EU Commission has the authority to set guidelines
for state aid to safeguard the internal energy market.
It has set guidelines for renewable energy and other
environmental investments, for state support for
energy intensive companies, and for coal mining.
Aid for Evironmental Protection
guidelines were updated in July
cover support for renewable energy,
projects, back-up power capacity,
energy intensive industrial energy
users, and others. With
- The EU countries should gradually
replace the more effective feed-in
tariffs with the less cost-effective
competitive bidding processes (open
From 2017 countries shall set up
tenders for support to all new
- Countries can avoid the the tenders
if they can prove that the outcome
might not be optimal, i.e.
leading to higher costs, or if the installations are small. They
can support without bidding
smaller renewable energy installations,
below 6 MW for windpower and 1
MW power for other renewables.
For installations below 3-MW windpower
or 500-kW other power they can
maintain feed-in tariffs.
- From 2016 renewable energy producers shall have electricity balancing
responsibilities and pay the related costs
- Countries can allow lower renewable energy levies (PSO payments
on the electricity bills) for energy intensive sectors,
such as metal and ceramic producers,
that are subject to strong international competition. In general companies can
get reduced levies for renewable energy if at least 20% of their expenses are
the sector trades at least 4% of its turnover outside EU. The levies cannot be
set to zero.
- The countries can support energy infrastructure, such as power lines, and elements
of smart grids, when these investments cannot be realised on market basis.
- It it is not possible to maintain enough peak-power and back-up power capacity,
countries can support the establishment or maintaining of capacity. This support
must be available for both new and existing/retrofitted power plants,
well as to interconnectors to other countries, to electricity storages, and to
certain consumers). The support shall also be open to generators from other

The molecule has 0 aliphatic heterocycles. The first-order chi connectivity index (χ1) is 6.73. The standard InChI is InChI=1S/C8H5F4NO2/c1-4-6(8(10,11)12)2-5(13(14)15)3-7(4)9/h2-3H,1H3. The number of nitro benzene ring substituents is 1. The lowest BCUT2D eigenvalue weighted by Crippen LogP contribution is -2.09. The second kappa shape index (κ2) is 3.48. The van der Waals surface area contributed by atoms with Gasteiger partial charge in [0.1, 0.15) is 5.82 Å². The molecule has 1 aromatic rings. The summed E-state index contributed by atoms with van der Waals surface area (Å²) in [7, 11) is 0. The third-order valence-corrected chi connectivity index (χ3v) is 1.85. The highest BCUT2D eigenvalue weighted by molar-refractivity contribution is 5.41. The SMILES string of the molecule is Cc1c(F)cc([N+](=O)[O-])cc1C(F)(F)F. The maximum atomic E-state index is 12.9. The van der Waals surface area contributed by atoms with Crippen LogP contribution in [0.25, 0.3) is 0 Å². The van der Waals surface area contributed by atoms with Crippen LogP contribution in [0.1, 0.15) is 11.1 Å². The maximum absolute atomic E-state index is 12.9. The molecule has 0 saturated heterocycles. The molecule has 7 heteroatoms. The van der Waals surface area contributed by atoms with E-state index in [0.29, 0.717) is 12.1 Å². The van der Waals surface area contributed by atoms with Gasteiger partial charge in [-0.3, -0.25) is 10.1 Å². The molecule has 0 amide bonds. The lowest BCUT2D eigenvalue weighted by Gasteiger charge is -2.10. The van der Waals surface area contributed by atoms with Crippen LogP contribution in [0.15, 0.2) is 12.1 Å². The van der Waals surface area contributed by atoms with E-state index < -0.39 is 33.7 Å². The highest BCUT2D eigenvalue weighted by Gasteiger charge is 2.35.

- Under certain conditions countries can also support the development
of district heating and of increased energy efficiency of houses.
Support mechanisms will have to be notified to the EU Commission that will approve
or reject them in a lengthy process, typically lasting 1-2 years. Some mechanisms,
covered by a General Block Exemption Regulation, does not need to be notified,
such as support for renewable energy provided via an open tender process.
Aid in the Context of the EU Emissions Trading Scheme
The EU Commission
issued guidelines in 2012 for state support for companies that have
electricity costs as a major expense. The state
support can cover up to 85% of the eventual increase of electricity
costs because of the CO2 costs of electricity generation introduced
with the EU Emission Trading Scheme (EU-ETS).
Aid to the Coal Sector
The EU allows support to uncompetitive coal mines on certain conditions.
The EU Commission issued new guidelines for this
in 2010, following a decision by the EU countries. The countries
can support uncompetitive coal mines with a gradually reduced support.
They can also support the closure of coal mines and related costs.
2014 EU guideline for state aid for environmental protection and energy
is going against the use of the most effective support mechanism for
energy, the feed-in tariff. This leads
to less effective and more expensive support for renewable energy, making
it more difficult and costly for the EU countries to reach their renewable
energy targets and ambitions. The proposed alternative in the form of
tenders (competitive bidding) reduces the number of possible investors,
thus increasing the profit expectations of the investors. Linking the
support with electricity market prices increases an uncertainty in the
economy of renewable energy development, which increase the risk premium
they require to do the investments. This together pushes up the costs
of renewable and thus the support that the tax payers or power
uses have to pay. Further, limiting the feed-in tariffs will reduce the
possibility for small investors to participate in local investments,
reducing the public participation in renewable energy developments. This
for renewable energy.
The requirement of notification of state aid is becoming another barrier
for the support of renewable energy because of the long procedure and
long response time from the EU Commission. The process should be speeded
up and last a maximum of 3 months.
state of for coal mining, INFORSE-Europe finds that it should be
phased out as soon as possible.
Commission page on Eenvironmental State Aid
to EU Energy Policy